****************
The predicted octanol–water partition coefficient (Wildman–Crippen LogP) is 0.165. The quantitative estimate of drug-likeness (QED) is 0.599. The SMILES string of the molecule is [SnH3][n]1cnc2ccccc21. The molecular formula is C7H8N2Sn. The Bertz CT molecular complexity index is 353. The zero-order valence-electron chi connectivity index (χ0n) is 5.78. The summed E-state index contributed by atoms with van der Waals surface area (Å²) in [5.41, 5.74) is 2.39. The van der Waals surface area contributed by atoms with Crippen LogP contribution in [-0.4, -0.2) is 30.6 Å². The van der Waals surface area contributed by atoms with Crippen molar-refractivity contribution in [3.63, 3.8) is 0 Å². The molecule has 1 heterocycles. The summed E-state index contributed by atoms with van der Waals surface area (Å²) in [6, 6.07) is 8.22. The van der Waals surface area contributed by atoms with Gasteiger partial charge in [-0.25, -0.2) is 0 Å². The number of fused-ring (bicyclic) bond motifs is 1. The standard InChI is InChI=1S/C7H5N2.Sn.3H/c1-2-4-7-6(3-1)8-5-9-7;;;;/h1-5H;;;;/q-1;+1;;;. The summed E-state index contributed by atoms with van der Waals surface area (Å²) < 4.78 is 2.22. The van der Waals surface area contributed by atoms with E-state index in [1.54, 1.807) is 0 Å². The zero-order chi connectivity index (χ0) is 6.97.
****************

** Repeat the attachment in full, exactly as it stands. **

The predicted octanol–water partition coefficient (Wildman–Crippen LogP) is 0.165. The quantitative estimate of drug-likeness (QED) is 0.599. The SMILES string of the molecule is [SnH3][n]1cnc2ccccc21. The molecular formula is C7H8N2Sn. The Bertz CT molecular complexity index is 353. The zero-order valence-electron chi connectivity index (χ0n) is 5.78. The summed E-state index contributed by atoms with van der Waals surface area (Å²) in [5.41, 5.74) is 2.39. The van der Waals surface area contributed by atoms with Crippen LogP contribution in [-0.4, -0.2) is 30.6 Å². The van der Waals surface area contributed by atoms with Crippen molar-refractivity contribution in [3.63, 3.8) is 0 Å². The molecule has 1 heterocycles. The summed E-state index contributed by atoms with van der Waals surface area (Å²) in [6, 6.07) is 8.22. The van der Waals surface area contributed by atoms with Gasteiger partial charge in [-0.25, -0.2) is 0 Å². The number of fused-ring (bicyclic) bond motifs is 1. The standard InChI is InChI=1S/C7H5N2.Sn.3H/c1-2-4-7-6(3-1)8-5-9-7;;;;/h1-5H;;;;/q-1;+1;;;. The summed E-state index contributed by atoms with van der Waals surface area (Å²) < 4.78 is 2.22. The van der Waals surface area contributed by atoms with E-state index in [1.54, 1.807) is 0 Å². The zero-order chi connectivity index (χ0) is 6.97.